Lamictal, Physostigmine, Norepinephrine
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Q:  Lamictal, Physostigmine, Norepinephrine


Hello,
I'm a rapid cycler. My cycles seem to be from 3 weeks to a month in length with the good times lasting for 2 to 3 weeks & the bad times lasting for a week to 10 days. My doctor is trying me on lamictal. So far no luck. I thought I was cured until this week when I quite unexpectedly dropped into the abyss again. Three questions:

1. I'm currently on 200mg of lamictal. Is it possible that a higher dose would do the trick? I'm 6'3" & 250lb. if that makes any difference.

2. I read something about physostigmine which according to my interpretation of the article, given by injection would bring a patient out of the depressive phase. Do you know whether this might be true or not?

3. Does norepinephrine level play a role in manic depression? Do norepinephrine reuptake inhibitors help to relieve the cycling?


Dear John --
Doctors who have used lamotrigine (Lamictal) up to the limit that the neurologists usually use as a maximum, namely 400 mg per day, were reporting verbally in a recent conference I attended that they saw additional benefit at the higher doses and would not hesitate to go higher if getting less than a full response. To my knowledge we have no data on this strategy, however. (Hint: the 200 mg pill costs about the same as a 100 mg pill; so definitely use bigger pills and chop to keep costs down, but make sure you go up slowly according to your doctor's directions, too).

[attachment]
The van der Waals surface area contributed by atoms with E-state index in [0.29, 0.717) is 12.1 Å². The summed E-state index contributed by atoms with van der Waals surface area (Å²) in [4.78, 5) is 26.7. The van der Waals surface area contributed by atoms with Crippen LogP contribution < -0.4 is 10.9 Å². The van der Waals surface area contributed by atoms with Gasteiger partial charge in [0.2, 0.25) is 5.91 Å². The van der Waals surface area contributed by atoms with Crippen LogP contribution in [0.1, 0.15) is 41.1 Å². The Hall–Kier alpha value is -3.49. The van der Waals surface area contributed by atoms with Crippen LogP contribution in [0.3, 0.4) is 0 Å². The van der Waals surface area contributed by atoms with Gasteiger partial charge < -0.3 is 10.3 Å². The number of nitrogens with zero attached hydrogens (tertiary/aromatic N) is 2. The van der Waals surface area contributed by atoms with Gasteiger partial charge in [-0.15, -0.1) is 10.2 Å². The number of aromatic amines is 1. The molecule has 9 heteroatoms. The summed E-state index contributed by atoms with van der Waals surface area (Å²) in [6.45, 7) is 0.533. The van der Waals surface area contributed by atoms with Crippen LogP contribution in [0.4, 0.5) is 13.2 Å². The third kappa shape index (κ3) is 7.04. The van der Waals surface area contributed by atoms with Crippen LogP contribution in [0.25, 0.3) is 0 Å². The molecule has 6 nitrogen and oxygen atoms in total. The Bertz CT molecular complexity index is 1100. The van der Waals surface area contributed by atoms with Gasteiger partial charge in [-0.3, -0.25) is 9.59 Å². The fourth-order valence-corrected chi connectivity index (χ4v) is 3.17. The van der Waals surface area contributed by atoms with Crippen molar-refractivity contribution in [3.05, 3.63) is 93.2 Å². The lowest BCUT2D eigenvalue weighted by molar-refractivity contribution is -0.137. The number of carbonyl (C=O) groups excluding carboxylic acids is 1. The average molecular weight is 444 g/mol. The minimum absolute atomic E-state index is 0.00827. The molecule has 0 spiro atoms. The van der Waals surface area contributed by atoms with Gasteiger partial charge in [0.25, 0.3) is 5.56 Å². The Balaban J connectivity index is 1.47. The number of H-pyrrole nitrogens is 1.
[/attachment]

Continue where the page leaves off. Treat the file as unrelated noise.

Taking #3 next: Norepinephrine reuptake inhibitors, like serotonin reuptake inhibitors (or Effexor, which is both in one pill) are antidepressants and pose a risk of inducing cycling. We have very few data suggesting that any antidepressant is any less likely than the others to induce manic-side symptoms and cycling; some people think Wellbutrin (buproprion) might be better that way but one study by Gary Sachs did not show this difference (may have been too small for that purpose), and many people think MAOI's might also be better in this way.

Physostigmine: don't know about such a connection. A lit' search produced a couple of interesting things, including physostigmine making depression mildly worse in borderline "personality disorder"Steinberg; and use of donepizil (Aricept), a medication for Alzheimer's dementia, showing that it -- like physostigmine -- shortens the time to REM sleep. Basically it looks like there is some research looking into the acetlycholine as a neurotransmitter and its relationship to mood disorders, but there is nothing conclusive there yet and no mention I saw about physostigmine as a treatment.

Don't forget lithium has antidepressant as well as anticycling properties, if you're hunting for something to add...

Dr. Phelps



Published December, 2003

 

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